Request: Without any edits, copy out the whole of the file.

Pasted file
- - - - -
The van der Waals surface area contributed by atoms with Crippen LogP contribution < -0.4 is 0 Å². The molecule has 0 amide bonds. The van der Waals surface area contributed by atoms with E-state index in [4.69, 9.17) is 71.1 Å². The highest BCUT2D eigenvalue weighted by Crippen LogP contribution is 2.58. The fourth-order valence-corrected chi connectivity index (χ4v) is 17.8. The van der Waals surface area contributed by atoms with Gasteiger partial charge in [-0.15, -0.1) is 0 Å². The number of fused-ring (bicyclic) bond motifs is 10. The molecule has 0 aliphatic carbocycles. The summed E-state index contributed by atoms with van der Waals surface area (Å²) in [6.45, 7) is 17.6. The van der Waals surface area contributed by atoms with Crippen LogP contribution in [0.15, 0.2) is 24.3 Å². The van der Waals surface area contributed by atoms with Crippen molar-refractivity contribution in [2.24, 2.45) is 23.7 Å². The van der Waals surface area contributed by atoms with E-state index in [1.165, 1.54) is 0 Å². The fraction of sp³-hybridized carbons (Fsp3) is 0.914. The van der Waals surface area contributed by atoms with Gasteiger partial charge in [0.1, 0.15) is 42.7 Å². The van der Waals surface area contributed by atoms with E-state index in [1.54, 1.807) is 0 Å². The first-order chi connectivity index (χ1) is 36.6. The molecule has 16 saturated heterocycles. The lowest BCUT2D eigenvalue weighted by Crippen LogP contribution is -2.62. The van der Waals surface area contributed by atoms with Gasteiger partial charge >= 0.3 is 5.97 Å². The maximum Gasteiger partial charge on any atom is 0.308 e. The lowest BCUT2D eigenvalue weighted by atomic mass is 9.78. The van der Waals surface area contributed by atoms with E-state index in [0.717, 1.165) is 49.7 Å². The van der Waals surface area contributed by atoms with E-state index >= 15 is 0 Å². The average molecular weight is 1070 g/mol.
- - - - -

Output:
The van der Waals surface area contributed by atoms with Crippen LogP contribution < -0.4 is 0 Å². The molecule has 0 amide bonds. The van der Waals surface area contributed by atoms with E-state index in [4.69, 9.17) is 71.1 Å². The highest BCUT2D eigenvalue weighted by Crippen LogP contribution is 2.58. The fourth-order valence-corrected chi connectivity index (χ4v) is 17.8. The van der Waals surface area contributed by atoms with Gasteiger partial charge in [-0.15, -0.1) is 0 Å². The number of fused-ring (bicyclic) bond motifs is 10. The molecule has 0 aliphatic carbocycles. The summed E-state index contributed by atoms with van der Waals surface area (Å²) in [6.45, 7) is 17.6. The van der Waals surface area contributed by atoms with Crippen LogP contribution in [0.15, 0.2) is 24.3 Å². The van der Waals surface area contributed by atoms with Crippen molar-refractivity contribution in [2.24, 2.45) is 23.7 Å². The van der Waals surface area contributed by atoms with E-state index in [1.165, 1.54) is 0 Å². The fraction of sp³-hybridized carbons (Fsp3) is 0.914. The van der Waals surface area contributed by atoms with Gasteiger partial charge in [0.1, 0.15) is 42.7 Å². The van der Waals surface area contributed by atoms with E-state index in [1.54, 1.807) is 0 Å². The first-order chi connectivity index (χ1) is 36.6. The molecule has 16 saturated heterocycles. The lowest BCUT2D eigenvalue weighted by Crippen LogP contribution is -2.62. The van der Waals surface area contributed by atoms with Gasteiger partial charge >= 0.3 is 5.97 Å². The maximum Gasteiger partial charge on any atom is 0.308 e. The lowest BCUT2D eigenvalue weighted by atomic mass is 9.78. The van der Waals surface area contributed by atoms with E-state index in [0.717, 1.165) is 49.7 Å². The van der Waals surface area contributed by atoms with E-state index >= 15 is 0 Å². The average molecular weight is 1070 g/mol.